Here is a map of the states. Well, at least 48 of the 50 states.

A new report from The Century Foundation, a progressive think-tank, urges state law enforcement officials to take action on data privacy regulations in the absence of any substantial movement in that direction by the Federal government. […]

Privacy issues

The Reform Government Surveillance (RGS) coalition, whose members include tech-sector bellwethers such as Microsoft, Google, and Facebook, called on the Senate to take prompt action to confirm nominees to the Privacy and Civil Liberties Oversight Board (PCLOB), which has only one member currently.






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As the deadline to renew the National Security Agency’s surveillance powers looms, proposed bills and speculations of bills drive the conversation on national security versus privacy. Senate Republicans led by Sen. Tom Cotton, R-Ark., proposed a bill in June to completely renew Section 702 of the Foreign Intelligence Surveillance Act without any changes or sunset provision. Section 702, which expires at the end of the year, allows the NSA to collect data from foreign nationals without obtaining a warrant.






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The Supreme Court announced Oct. 16 that it will hear a case on data privacy that relates to Microsoft’s data centers in Ireland. The Department of Justice filed a petition last year requesting an en banc rehearing of the 2nd U.S. Circuit Court of Appeals case, which sided in favor of Microsoft that American service providers are not required to honor warrants seeking data outside the United States.






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The FBI needs access to encrypted files in order to protect the nation against cyber crime, according to Deputy Attorney General Rod Rosenstein. “Encryption is essential,” Rosenstein said “It is a foundational element of data security and authentication. It is central to the growth and flourishing of the digital economy. We in law enforcement have no desire to undermine encryption. But ‘warrant-proof’ encryption poses a serious problem.”






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Government doesn’t take the dangers of metadata security seriously enough, members of industry said at an Institute for Critical Infrastructure event on Sept. 26. They cited the passage of SJ 34, which reduced regulations on Internet service providers’ use of metadata generated by their customers.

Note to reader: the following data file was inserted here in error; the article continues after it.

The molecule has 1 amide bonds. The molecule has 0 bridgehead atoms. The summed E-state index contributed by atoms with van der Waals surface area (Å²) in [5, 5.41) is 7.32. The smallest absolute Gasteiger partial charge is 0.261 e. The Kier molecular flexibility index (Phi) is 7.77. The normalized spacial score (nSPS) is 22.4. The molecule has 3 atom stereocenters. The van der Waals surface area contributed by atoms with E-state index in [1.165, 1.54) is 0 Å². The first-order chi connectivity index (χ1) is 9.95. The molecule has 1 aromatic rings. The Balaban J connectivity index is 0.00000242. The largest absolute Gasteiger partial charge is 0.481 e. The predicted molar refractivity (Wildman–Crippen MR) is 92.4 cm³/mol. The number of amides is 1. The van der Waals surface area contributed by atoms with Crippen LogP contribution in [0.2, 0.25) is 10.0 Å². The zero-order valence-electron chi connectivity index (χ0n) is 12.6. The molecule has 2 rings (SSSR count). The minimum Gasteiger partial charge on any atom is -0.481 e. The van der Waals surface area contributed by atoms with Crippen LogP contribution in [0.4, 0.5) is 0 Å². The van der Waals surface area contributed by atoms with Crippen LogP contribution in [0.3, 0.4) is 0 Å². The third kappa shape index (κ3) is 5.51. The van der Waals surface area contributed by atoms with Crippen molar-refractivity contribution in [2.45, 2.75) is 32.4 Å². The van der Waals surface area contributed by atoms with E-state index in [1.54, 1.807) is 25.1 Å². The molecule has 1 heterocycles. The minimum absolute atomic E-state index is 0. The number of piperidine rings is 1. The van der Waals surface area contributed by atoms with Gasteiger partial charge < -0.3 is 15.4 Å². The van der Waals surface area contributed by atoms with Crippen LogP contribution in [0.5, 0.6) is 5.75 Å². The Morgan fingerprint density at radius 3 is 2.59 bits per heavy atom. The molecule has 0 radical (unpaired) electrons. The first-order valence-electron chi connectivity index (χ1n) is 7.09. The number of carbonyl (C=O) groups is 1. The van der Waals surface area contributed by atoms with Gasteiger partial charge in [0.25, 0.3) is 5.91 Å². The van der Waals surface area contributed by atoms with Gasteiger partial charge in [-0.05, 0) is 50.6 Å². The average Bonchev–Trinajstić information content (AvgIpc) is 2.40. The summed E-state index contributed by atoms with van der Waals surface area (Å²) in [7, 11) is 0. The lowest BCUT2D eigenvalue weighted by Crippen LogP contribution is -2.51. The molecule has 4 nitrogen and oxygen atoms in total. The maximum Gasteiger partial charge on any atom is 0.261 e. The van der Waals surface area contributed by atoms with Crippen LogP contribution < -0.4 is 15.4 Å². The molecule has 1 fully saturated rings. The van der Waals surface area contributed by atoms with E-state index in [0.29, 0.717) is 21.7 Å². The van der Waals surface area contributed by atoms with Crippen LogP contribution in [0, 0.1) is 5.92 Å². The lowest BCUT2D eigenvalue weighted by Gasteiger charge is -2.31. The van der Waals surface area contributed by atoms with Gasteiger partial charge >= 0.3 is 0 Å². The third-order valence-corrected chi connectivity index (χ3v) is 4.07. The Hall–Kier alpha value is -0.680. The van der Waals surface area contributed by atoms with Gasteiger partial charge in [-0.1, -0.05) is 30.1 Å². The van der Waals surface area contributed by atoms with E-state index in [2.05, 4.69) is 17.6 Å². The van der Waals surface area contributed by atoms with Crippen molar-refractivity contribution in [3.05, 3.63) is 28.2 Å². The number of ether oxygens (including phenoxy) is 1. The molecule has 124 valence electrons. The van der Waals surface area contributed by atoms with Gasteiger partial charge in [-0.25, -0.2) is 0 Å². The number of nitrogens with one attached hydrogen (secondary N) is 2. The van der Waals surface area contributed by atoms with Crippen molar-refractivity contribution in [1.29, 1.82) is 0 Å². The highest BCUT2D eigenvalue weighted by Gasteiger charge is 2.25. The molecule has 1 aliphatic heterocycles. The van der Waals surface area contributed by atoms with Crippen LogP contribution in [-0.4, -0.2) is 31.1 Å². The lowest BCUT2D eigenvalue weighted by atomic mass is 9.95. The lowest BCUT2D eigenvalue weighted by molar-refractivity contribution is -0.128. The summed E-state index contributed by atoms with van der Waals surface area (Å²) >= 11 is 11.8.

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The American Civil Liberties Union described full adoption of artificial intelligence at any cost as a “recipe for tyranny.” Ben Wizner, director of the ACLU Speech, Privacy, and Technology Project, wrote in a blog post that the government needs to consider the rights of citizens as artificial intelligence becomes more ingrained in society. “Liberty is […] […]

The Government Accountability Office found that the National Highway and Traffic Safety Administration needs to clarify its policies for ensuring the privacy of drivers of connected vehicles. Thirteen of the 16 selected automakers in GAO’s study sell connected vehicles, and those 13 reported collecting, using, and sharing data on the cars’ locations and operations.






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Sens. Dianne Feinstein, D-Calif., Sherrod Brown, D-Ohio, and Ron Wyden, D-Ore., sent a letter to White House Counsel Don McGahn asking for the Trump administration’s rationale in publishing the emails sent by many citizens to critique the President’s Advisory Commission on Election Integrity, many of which contained sensitive personal information.






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In the age of machine learning, there’s a fine line between collecting enough employee data for insider threat programs and ensuring personal privacy, a line that Americans may have to culturally define in the near future, according to experts speaking at an Intelligence and National Security Alliance (INSA) event on Monday. “Are we willing to […] […]

The U.S. House of Representatives passed the Email Privacy Act, a bill that would amend Title 18 of the United States Code to include privacy protections for electronic communications stored on third-party servers.






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